In collaboration with the Ministry of Energy, PANPA is poised to commission a specialized station for receiving a portion of the Liquefied Natural Gas (LNG) from the Grand Tortue Ahmeyim (GTA) deposit. Additionally, the construction of a dry port in Gougui Zemal, strategically located on the border with the Republic of Mali, is set to enhance cross-border trade and connectivity.

Amid these developments, PANPA is implementing an array of initiatives, including the dredging of berths 1 to 3 and the acquisition of a new 4000 HP tugboat, strengthening its operational capabilities. This tugboat represents a vital addition to PANPA’s fleet, facilitating efficient and safe maritime operations.

Looking ahead to the medium term, PANPA remains committed to specialization through the construction of an ore terminal. This facility, designed primarily for export activities, will accommodate companies exploiting various deposits, such as iron ore, copper concentrate, gypsum, phosphates, and more. By doing so, PANPA not only solidifies its role as a key port in the Sahel but also contributes significantly to regional economic integration and development.

PANPA’s multifaceted approach, marked by infrastructure enhancement, technological innovation, and strategic partnerships, positions it as a driving force in the economic vibrancy and sustainable development of Mauritania and the broader Sahel region.


BF: What’s your final message to the USA Today readers?

Sidi Mohamed OULD MAHAM: I extend my gratitude to USA TODAY for providing this platform to address its extensive audience, reaching 2.5 million daily readers and 133 million monthly online visitors. This opportunity allows me to shed light on the pivotal role of PANPA in the national economy and its active contribution to realizing the ambitious program of president Mohamed Cheikh El Ghazwani.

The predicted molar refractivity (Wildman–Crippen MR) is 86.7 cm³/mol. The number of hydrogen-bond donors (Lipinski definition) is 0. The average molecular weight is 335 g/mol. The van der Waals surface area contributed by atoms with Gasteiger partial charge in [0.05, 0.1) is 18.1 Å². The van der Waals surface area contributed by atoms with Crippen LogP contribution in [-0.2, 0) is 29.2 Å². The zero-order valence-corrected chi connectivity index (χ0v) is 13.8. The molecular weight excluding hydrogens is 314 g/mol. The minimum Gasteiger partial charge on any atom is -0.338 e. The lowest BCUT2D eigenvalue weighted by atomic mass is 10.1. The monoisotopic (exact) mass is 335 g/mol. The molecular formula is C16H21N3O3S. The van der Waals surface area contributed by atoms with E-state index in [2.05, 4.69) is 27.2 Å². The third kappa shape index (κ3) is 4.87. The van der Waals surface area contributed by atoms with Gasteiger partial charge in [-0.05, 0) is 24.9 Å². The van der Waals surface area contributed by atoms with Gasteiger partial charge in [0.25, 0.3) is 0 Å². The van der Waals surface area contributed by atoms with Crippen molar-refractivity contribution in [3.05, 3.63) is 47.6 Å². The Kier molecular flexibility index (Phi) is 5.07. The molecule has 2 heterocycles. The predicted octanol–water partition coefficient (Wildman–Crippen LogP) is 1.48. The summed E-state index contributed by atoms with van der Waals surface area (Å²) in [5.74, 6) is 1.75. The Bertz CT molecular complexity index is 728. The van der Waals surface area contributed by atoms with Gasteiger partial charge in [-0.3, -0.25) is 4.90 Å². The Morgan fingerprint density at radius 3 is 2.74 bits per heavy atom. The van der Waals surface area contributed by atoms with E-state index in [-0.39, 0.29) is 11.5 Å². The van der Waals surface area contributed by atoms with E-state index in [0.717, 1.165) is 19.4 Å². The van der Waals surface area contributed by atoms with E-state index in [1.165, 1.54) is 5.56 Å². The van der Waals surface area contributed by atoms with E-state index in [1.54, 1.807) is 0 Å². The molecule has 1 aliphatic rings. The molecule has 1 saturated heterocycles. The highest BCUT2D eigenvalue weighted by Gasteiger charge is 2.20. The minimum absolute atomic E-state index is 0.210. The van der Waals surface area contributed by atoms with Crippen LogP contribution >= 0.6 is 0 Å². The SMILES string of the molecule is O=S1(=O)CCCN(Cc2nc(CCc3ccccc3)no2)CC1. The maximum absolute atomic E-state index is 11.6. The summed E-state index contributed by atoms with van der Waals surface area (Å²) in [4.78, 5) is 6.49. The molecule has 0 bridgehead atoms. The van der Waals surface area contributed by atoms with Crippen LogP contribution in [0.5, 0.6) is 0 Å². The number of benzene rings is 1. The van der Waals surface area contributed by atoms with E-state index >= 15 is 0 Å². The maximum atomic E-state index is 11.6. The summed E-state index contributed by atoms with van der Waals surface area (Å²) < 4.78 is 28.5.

PANPA’s significance has transcended beyond economic realms and now extends to the social domain with the establishment of a charitable association dedicated to PANPA. This association is driven by noble objectives:

  • Material and Moral Support: Extend support to PANPA’s active and retired staff, along with their families, as well as vulnerable segments of the population.
  • Job Creation and Sustainable Income: Develop, finance, and implement projects aimed at generating employment opportunities and establishing substantial and sustainable income sources for the beneficiaries.
  • Micro-Credit Accessibility: Facilitate access to micro-credits for underprivileged populations, fostering economic empowerment and financial inclusion.

This holistic approach aligns with PANPA’s commitment not only to economic prosperity but also to social responsibility, making a positive impact on the lives of individuals and communities.

I seize this moment to appeal to foreign investors, particularly from the United States, encouraging them to explore and invest in the myriad opportunities presented by Mauritania’s ports and logistics sector. Your investment can play a pivotal role in advancing economic growth, job creation, and the overall development of this dynamic and promising region.